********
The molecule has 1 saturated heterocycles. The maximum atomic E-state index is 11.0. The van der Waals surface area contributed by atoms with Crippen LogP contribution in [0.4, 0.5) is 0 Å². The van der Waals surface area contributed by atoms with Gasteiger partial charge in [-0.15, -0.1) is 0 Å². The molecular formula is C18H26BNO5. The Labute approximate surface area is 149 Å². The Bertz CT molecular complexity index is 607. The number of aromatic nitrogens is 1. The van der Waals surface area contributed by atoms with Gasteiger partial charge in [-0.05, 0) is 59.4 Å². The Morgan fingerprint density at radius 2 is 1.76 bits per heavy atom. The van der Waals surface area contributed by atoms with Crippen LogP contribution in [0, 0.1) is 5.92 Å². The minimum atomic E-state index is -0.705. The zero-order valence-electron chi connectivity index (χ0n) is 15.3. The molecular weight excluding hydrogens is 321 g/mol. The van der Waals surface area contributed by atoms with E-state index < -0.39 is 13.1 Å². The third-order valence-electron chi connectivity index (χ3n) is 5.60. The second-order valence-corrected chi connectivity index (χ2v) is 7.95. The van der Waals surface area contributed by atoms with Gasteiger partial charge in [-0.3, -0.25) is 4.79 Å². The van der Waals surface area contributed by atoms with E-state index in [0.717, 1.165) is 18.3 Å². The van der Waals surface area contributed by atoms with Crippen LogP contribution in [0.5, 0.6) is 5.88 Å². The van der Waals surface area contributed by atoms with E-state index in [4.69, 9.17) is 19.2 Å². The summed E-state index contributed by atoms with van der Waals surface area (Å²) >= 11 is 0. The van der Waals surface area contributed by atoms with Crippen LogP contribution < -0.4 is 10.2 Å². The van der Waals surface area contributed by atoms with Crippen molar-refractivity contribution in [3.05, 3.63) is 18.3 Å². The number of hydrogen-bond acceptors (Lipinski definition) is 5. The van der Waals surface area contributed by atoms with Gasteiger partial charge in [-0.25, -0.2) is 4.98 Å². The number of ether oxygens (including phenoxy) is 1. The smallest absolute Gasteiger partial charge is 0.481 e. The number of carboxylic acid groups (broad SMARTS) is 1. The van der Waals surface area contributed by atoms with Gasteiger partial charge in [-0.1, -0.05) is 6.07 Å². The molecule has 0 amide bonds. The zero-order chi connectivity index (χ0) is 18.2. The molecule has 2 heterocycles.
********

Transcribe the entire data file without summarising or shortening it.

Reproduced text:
The molecule has 1 saturated heterocycles. The maximum atomic E-state index is 11.0. The van der Waals surface area contributed by atoms with Crippen LogP contribution in [0.4, 0.5) is 0 Å². The van der Waals surface area contributed by atoms with Gasteiger partial charge in [-0.15, -0.1) is 0 Å². The molecular formula is C18H26BNO5. The Labute approximate surface area is 149 Å². The Bertz CT molecular complexity index is 607. The number of aromatic nitrogens is 1. The van der Waals surface area contributed by atoms with Gasteiger partial charge in [-0.05, 0) is 59.4 Å². The Morgan fingerprint density at radius 2 is 1.76 bits per heavy atom. The van der Waals surface area contributed by atoms with Crippen LogP contribution in [0, 0.1) is 5.92 Å². The minimum atomic E-state index is -0.705. The zero-order valence-electron chi connectivity index (χ0n) is 15.3. The molecular weight excluding hydrogens is 321 g/mol. The van der Waals surface area contributed by atoms with E-state index < -0.39 is 13.1 Å². The third-order valence-electron chi connectivity index (χ3n) is 5.60. The second-order valence-corrected chi connectivity index (χ2v) is 7.95. The van der Waals surface area contributed by atoms with Gasteiger partial charge in [-0.3, -0.25) is 4.79 Å². The van der Waals surface area contributed by atoms with E-state index in [0.717, 1.165) is 18.3 Å². The van der Waals surface area contributed by atoms with Crippen LogP contribution in [0.5, 0.6) is 5.88 Å². The van der Waals surface area contributed by atoms with E-state index in [4.69, 9.17) is 19.2 Å². The summed E-state index contributed by atoms with van der Waals surface area (Å²) >= 11 is 0. The van der Waals surface area contributed by atoms with Crippen LogP contribution < -0.4 is 10.2 Å². The van der Waals surface area contributed by atoms with Crippen molar-refractivity contribution in [3.05, 3.63) is 18.3 Å². The number of hydrogen-bond acceptors (Lipinski definition) is 5. The van der Waals surface area contributed by atoms with Gasteiger partial charge in [-0.25, -0.2) is 4.98 Å². The number of ether oxygens (including phenoxy) is 1. The smallest absolute Gasteiger partial charge is 0.481 e. The number of carboxylic acid groups (broad SMARTS) is 1. The van der Waals surface area contributed by atoms with Gasteiger partial charge in [-0.1, -0.05) is 6.07 Å². The molecule has 0 amide bonds. The zero-order chi connectivity index (χ0) is 18.2. The molecule has 2 heterocycles.